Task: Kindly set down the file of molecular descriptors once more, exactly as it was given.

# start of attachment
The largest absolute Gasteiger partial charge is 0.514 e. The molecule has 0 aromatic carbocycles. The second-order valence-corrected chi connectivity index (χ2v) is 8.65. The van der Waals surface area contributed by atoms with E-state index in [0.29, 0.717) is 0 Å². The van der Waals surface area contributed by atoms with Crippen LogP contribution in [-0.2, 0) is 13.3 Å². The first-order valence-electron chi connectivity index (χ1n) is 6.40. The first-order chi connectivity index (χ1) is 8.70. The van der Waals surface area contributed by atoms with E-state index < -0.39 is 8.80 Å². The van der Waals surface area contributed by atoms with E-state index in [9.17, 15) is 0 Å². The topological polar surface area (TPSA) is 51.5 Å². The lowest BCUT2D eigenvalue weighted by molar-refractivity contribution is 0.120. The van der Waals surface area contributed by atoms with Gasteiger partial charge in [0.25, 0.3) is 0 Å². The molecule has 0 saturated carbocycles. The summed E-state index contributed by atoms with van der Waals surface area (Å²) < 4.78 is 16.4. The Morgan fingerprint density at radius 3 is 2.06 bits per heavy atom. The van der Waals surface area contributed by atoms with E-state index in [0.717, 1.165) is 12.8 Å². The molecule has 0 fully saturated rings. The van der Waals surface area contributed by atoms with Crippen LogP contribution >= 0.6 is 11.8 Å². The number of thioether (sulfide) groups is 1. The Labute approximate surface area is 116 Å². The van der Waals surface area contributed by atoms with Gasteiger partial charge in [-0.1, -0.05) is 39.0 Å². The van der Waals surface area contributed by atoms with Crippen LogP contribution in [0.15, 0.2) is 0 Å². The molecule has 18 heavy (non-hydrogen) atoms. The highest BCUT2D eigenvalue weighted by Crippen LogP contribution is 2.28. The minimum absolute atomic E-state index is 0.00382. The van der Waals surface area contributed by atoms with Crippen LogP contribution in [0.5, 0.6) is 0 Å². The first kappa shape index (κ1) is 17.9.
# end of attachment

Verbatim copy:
The largest absolute Gasteiger partial charge is 0.514 e. The molecule has 0 aromatic carbocycles. The second-order valence-corrected chi connectivity index (χ2v) is 8.65. The van der Waals surface area contributed by atoms with E-state index in [0.29, 0.717) is 0 Å². The van der Waals surface area contributed by atoms with Crippen LogP contribution in [-0.2, 0) is 13.3 Å². The first-order valence-electron chi connectivity index (χ1n) is 6.40. The first-order chi connectivity index (χ1) is 8.70. The van der Waals surface area contributed by atoms with E-state index < -0.39 is 8.80 Å². The van der Waals surface area contributed by atoms with E-state index in [9.17, 15) is 0 Å². The topological polar surface area (TPSA) is 51.5 Å². The lowest BCUT2D eigenvalue weighted by molar-refractivity contribution is 0.120. The van der Waals surface area contributed by atoms with Gasteiger partial charge in [0.25, 0.3) is 0 Å². The molecule has 0 saturated carbocycles. The summed E-state index contributed by atoms with van der Waals surface area (Å²) < 4.78 is 16.4. The Morgan fingerprint density at radius 3 is 2.06 bits per heavy atom. The van der Waals surface area contributed by atoms with E-state index in [0.717, 1.165) is 12.8 Å². The molecule has 0 fully saturated rings. The van der Waals surface area contributed by atoms with Crippen LogP contribution >= 0.6 is 11.8 Å². The number of thioether (sulfide) groups is 1. The Labute approximate surface area is 116 Å². The van der Waals surface area contributed by atoms with Gasteiger partial charge in [-0.1, -0.05) is 39.0 Å². The van der Waals surface area contributed by atoms with Crippen LogP contribution in [0.15, 0.2) is 0 Å². The molecule has 18 heavy (non-hydrogen) atoms. The highest BCUT2D eigenvalue weighted by Crippen LogP contribution is 2.28. The minimum absolute atomic E-state index is 0.00382. The van der Waals surface area contributed by atoms with Crippen LogP contribution in [0.5, 0.6) is 0 Å². The first kappa shape index (κ1) is 17.9.